- Austria / Österreich
- Bosnia and Herzegovina / Босна и Херцеговина
- Bulgaria / България
- Croatia / Hrvatska
- Czech Republic & Slovakia / Česká republika & Slovensko
- Finland / Suomi
- France / France
- Germany / Deutschland
- Greece / ΕΛΛΑΔΑ
- Italy / Italia
- Netherlands / Nederland
- Nordic / Nordic
- Poland / Polska
- Portugal / Portugal
- Romania & Moldova / România & Moldova
- Slovenia / Slovenija
- Serbia & Montenegro / Србија и Црна Гора
- Spain / España
- Switzerland / Schweiz
- Turkey / Türkiye
- UK & Ireland / UK & Ireland
Female leaders are still under-represented in many fields, and dentistry is no exception. This situation inspired Dental Tribune International (DTI) to choose Eva-Maria Meijnen, co-CEO of a growing clear aligner business based in Berlin in Germany, as the fourth candidate for its series highlighting exciting career paths of women in the dental field. In conversation with DTI, she spoke about what drives her professionally, how diversity can benefit a business, the importance of celebrating women’s achievements more and future endeavours for her company.
Ms Meijnen, could you please tell us about your professional background? What did you do before you became co-CEO at PlusDental?
I have always had a passion for technology and innovation—wanting to understand in detail how things work and how I can help make them work even better. This has been reflected in my academic and professional choices. I have a degree in industrial engineering from the Karlsruhe Institute of Technology. After graduating, I began my professional career at Siemens introducing new manufacturing and supply chain concepts following the lean management approach. I absolutely loved its rather simple but important core principle: always put the customer in the centre and optimise holistically, not at the cost of one party but rather creating a win–win situation. After two years, I joined Porsche Consulting, the expert consultancy on lean management, as a senior consultant in order to gain more experience in different companies and industries. In 2009, I joined engine manufacturer MTU, where I first set up an internal consultancy and then held various management positions.
What sparked your interest in PlusDental?
I believe that technology and digitisation hold immense potential for the healthcare sector in general and for the dental sector in particular—the potential to offer modern and improved treatments at reduced costs to more patients. It was this purpose that I found irresistible and that made me end my corporate career and join a nine-month-old start-up.
I first came across the invisible aligner product through a friend who had returned from working in the US. I immediately noticed that something was different about her. Her demeanour had changed completely; she seemed to have much greater self-confidence and a new charisma. She told me that she had undergone an aligner treatment in the US and that she had felt much more comfortable in her skin ever since. Two things in particular struck me. Firstly, the fact that something as small and barely visible as an aligner can have such an enormous impact on one’s life and, secondly, that this fantastic product was hardly known in Germany and was affordable for even fewer people.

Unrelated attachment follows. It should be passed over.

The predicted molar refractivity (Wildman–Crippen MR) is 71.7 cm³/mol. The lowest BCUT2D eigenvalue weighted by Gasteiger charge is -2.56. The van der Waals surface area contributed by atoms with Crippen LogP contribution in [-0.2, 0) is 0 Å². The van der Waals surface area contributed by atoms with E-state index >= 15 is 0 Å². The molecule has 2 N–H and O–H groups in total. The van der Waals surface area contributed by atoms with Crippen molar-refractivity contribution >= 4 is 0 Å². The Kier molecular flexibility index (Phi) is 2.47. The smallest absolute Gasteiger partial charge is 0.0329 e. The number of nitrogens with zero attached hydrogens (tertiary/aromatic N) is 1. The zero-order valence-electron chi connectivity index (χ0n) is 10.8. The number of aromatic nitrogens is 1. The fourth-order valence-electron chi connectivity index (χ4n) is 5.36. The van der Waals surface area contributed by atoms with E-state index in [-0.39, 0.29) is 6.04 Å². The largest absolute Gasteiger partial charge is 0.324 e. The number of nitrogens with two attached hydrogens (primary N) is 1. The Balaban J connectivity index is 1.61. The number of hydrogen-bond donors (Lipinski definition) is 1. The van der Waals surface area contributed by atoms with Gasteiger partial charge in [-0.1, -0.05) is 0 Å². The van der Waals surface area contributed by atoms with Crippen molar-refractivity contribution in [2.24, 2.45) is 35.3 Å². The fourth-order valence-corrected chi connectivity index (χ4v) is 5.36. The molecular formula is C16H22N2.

Weeks later, I met Lukas Brosseder, a good friend of mine and a serial entrepreneur. He told me about this new company he was going to found, a company that had the vision to bring the invisible aligner product and a new digital treatment concept to Germany. So, it’s probably no surprise that I wanted to be part of this journey.
You share the leadership position with two other colleagues. What is your specific area of responsibilities within the company?
We are all co-CEOs and, whereas each one of us has his or her own field of responsibility, we take all important and strategic decisions together.
I am responsible for our medical team, our operations, finance, customer relations, sales and human resources. One milestone of which I am particularly proud is the setting up of our own production of aligners and retainers in our Berlin dental laboratory. From our treatment plans to our products, everything is 100% made in Germany.
I care about creating a company that shapes the future of dentistry
You are aiming to reach unicorn status for PlusDental this year, which would make you the first woman in Germany to co-lead a company with such a status. Please tell us more about this endeavour. What drives you?
Change is amazing—this is exactly what drives me personally and PlusDental as a company. Our goal is not only to digitise and modernise dentistry, but also, and above all, to democratise it. We want more people to have access to innovative and affordable dentistry that meets the highest medical standards. I’m really passionate about empowering people to change the things that they are not happy with.
I don’t personally care about the evaluation of my company and even less about unicorn status. I care about creating a company that shapes the future of dentistry. A relevant and large company that has the scale to make a significant difference.
You have been accused of exploiting your role as a female leader for PR purposes. How did you respond to that and how can we move towards a culture where women’s achievements are celebrated more?